Trademarks play a vital role in distinguishing products or services in the marketplace, and they are typically associated with logos, brand names, or slogans. However, as businesses continue to innovate and seek unique ways to distinguish themselves, the concept of unconventional trademarks has gained prominence. Unconventional trademarks go beyond the traditional elements and encompass non-traditional signs such as colors, sounds, smells, shapes, and even holograms. This article explores the registration process and limitations of unconventional trademarks in India while highlighting the need for progress in this area.

Types of Unconventional Trademarks


Color Trademarks

Color trademarks represent a unique category of unconventional marks where a specific color or combination of colors is used to identify a brand or product. Examples include the distinctive magenta shade of telecommunications company T-Mobile or the vibrant red of the sole used by Christian Louboutin shoes. Color trademarks often require acquired distinctiveness, proving that the color has become inherently associated with the brand in the minds of consumers.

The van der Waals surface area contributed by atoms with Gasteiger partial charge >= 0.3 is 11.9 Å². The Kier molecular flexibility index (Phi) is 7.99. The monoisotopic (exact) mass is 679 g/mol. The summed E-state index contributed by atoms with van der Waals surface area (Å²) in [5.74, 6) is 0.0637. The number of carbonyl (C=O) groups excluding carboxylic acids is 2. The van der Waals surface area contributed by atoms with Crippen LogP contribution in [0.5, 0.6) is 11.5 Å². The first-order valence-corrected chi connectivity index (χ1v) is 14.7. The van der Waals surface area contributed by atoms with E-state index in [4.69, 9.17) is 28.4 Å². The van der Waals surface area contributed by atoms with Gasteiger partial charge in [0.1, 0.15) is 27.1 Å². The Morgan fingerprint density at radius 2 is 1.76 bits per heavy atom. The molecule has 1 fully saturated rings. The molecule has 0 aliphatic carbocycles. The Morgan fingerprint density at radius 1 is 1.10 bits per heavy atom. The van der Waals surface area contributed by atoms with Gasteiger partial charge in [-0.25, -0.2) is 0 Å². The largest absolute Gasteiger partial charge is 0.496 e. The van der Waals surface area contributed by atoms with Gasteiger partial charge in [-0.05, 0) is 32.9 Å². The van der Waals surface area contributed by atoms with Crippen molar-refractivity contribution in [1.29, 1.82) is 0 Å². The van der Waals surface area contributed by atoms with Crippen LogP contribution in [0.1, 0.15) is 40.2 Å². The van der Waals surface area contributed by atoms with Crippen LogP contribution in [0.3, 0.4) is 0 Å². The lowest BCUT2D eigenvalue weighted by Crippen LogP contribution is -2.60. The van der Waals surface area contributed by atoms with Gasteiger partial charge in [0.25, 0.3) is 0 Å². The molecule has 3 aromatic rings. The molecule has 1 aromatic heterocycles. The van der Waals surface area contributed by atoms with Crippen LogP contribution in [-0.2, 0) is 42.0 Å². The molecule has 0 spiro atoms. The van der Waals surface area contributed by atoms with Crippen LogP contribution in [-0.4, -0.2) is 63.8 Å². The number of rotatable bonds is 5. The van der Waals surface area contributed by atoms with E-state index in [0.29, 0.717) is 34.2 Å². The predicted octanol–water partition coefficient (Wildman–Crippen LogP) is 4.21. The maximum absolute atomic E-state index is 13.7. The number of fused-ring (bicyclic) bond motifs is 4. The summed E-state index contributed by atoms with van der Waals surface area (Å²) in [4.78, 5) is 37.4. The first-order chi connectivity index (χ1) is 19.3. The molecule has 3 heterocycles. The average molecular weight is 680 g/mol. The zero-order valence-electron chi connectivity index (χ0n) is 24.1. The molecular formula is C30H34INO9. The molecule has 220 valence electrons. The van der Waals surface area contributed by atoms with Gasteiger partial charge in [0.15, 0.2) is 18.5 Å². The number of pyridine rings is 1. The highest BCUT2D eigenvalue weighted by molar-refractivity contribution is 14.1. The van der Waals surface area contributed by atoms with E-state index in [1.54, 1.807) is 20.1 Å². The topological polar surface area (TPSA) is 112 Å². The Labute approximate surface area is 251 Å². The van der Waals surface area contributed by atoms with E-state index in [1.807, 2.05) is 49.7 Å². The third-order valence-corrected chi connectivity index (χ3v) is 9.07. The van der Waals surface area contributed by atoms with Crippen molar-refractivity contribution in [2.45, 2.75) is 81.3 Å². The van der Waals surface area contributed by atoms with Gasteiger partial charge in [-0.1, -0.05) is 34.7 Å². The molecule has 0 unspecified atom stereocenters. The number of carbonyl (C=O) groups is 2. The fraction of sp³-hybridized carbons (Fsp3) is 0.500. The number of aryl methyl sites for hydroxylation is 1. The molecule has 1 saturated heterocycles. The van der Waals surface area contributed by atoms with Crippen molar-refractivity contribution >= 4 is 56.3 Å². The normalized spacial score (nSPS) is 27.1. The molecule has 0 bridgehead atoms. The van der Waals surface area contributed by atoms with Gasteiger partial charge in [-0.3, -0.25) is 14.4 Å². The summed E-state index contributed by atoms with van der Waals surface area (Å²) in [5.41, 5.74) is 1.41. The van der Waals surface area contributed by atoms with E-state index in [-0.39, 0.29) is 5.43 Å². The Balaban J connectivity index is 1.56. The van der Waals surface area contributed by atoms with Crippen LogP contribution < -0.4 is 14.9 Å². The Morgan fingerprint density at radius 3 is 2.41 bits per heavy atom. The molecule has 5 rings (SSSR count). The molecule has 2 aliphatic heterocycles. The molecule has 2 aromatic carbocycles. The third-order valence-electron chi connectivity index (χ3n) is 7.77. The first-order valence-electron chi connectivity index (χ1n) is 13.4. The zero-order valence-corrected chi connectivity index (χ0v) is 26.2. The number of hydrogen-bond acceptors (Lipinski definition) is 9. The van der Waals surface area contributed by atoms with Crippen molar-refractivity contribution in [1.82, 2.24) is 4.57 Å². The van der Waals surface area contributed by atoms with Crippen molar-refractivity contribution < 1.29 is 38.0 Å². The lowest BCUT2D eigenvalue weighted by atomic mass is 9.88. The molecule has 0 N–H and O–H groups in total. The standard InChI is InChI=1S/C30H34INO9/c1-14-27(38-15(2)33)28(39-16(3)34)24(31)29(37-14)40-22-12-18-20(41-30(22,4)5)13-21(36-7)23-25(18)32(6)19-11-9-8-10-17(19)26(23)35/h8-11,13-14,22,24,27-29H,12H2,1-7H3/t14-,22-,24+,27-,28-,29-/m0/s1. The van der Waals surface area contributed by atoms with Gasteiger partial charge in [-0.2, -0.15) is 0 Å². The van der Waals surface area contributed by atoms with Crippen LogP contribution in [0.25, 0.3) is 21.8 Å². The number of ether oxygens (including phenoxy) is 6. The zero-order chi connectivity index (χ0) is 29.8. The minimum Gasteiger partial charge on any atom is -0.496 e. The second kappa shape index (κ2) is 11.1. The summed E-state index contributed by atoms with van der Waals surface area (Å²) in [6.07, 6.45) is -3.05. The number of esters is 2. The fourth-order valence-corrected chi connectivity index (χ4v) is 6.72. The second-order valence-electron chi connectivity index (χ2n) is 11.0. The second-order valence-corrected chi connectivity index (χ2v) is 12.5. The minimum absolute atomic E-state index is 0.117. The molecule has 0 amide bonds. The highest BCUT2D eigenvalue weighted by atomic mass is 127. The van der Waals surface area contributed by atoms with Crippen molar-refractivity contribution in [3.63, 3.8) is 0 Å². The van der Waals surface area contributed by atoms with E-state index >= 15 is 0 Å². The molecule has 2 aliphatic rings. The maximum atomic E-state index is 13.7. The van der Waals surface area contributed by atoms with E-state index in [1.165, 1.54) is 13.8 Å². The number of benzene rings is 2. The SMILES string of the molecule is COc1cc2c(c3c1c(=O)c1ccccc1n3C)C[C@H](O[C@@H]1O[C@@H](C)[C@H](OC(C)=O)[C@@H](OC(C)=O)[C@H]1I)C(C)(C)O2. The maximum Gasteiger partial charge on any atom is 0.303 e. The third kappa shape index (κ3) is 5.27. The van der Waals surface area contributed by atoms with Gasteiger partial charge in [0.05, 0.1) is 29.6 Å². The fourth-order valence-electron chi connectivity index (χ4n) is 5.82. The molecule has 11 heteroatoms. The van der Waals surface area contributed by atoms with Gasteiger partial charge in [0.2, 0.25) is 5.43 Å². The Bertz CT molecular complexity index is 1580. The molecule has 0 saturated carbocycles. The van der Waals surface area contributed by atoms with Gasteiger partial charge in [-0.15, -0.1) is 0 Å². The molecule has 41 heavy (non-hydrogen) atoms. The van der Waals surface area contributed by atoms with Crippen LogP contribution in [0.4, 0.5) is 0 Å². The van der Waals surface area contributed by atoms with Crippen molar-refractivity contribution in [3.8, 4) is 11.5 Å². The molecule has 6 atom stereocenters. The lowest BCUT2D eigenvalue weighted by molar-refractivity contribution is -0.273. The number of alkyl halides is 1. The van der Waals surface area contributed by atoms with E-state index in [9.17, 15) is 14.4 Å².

• Sound Trademarks

Sound trademarks are auditory marks that use specific sounds, jingles, or musical notes to distinguish a brand or product. Familiar examples include the NBC chimes or the iconic Intel sound logo. Sound marks often face challenges in their graphical representation for registration purposes, but audio files or musical notations can be submitted to depict the sound accurately.

  • Shape Trademarks

Shape trademarks involve the protection of unique product shapes or packaging designs that serve as identifiers. The Coca-Cola bottle and Toblerone’s triangular chocolate bar packaging are examples of shape trademarks. For registration, the shape must possess distinctive features and have acquired secondary meaning in the marketplace, indicating a strong association with the brand.

  • Motion Trademarks

Motion trademarks involve moving images, animations, or specific motion sequences that are used to identify a brand or product. They can be represented by video clips, series of images, or detailed descriptions. An example is the animated lion roaring at the beginning of MGM movies. Motion trademarks add a dynamic and engaging element to brand recognition.

  • Hologram Trademarks

Hologram trademarks utilize three-dimensional images or holographic representations to create distinctive brand identifiers. Holograms can provide a unique visual experience and captivate consumers. Examples include the rotating hologram of the BMW logo or the holographic images used on credit cards for enhanced security.